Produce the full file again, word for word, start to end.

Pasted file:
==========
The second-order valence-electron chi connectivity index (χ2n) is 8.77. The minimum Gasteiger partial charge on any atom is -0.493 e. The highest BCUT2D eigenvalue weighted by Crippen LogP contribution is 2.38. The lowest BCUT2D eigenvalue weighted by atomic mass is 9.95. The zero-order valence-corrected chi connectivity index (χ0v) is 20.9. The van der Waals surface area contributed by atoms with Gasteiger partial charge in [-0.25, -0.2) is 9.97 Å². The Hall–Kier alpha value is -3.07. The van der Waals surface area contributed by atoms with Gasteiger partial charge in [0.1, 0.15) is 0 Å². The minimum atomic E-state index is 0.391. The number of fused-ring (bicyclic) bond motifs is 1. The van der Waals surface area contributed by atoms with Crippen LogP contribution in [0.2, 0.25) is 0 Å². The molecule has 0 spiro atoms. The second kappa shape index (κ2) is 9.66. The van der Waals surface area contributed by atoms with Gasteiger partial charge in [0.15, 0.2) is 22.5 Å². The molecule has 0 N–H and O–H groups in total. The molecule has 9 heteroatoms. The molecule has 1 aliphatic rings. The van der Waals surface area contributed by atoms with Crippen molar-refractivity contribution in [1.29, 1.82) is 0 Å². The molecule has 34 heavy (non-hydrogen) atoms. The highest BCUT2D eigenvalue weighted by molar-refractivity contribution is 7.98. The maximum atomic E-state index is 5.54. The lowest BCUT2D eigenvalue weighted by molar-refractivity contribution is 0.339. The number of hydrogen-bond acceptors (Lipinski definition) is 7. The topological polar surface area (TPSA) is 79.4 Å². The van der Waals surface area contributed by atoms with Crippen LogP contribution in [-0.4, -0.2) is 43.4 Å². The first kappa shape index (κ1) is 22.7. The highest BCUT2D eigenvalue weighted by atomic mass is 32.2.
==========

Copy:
The second-order valence-electron chi connectivity index (χ2n) is 8.77. The minimum Gasteiger partial charge on any atom is -0.493 e. The highest BCUT2D eigenvalue weighted by Crippen LogP contribution is 2.38. The lowest BCUT2D eigenvalue weighted by atomic mass is 9.95. The zero-order valence-corrected chi connectivity index (χ0v) is 20.9. The van der Waals surface area contributed by atoms with Gasteiger partial charge in [-0.25, -0.2) is 9.97 Å². The Hall–Kier alpha value is -3.07. The van der Waals surface area contributed by atoms with Gasteiger partial charge in [0.1, 0.15) is 0 Å². The minimum atomic E-state index is 0.391. The number of fused-ring (bicyclic) bond motifs is 1. The van der Waals surface area contributed by atoms with Crippen LogP contribution in [0.2, 0.25) is 0 Å². The molecule has 0 spiro atoms. The second kappa shape index (κ2) is 9.66. The van der Waals surface area contributed by atoms with Gasteiger partial charge in [0.15, 0.2) is 22.5 Å². The molecule has 0 N–H and O–H groups in total. The molecule has 9 heteroatoms. The molecule has 1 aliphatic rings. The van der Waals surface area contributed by atoms with Crippen molar-refractivity contribution in [1.29, 1.82) is 0 Å². The molecule has 34 heavy (non-hydrogen) atoms. The highest BCUT2D eigenvalue weighted by molar-refractivity contribution is 7.98. The maximum atomic E-state index is 5.54. The lowest BCUT2D eigenvalue weighted by molar-refractivity contribution is 0.339. The number of hydrogen-bond acceptors (Lipinski definition) is 7. The topological polar surface area (TPSA) is 79.4 Å². The van der Waals surface area contributed by atoms with Crippen LogP contribution in [-0.4, -0.2) is 43.4 Å². The first kappa shape index (κ1) is 22.7. The highest BCUT2D eigenvalue weighted by atomic mass is 32.2.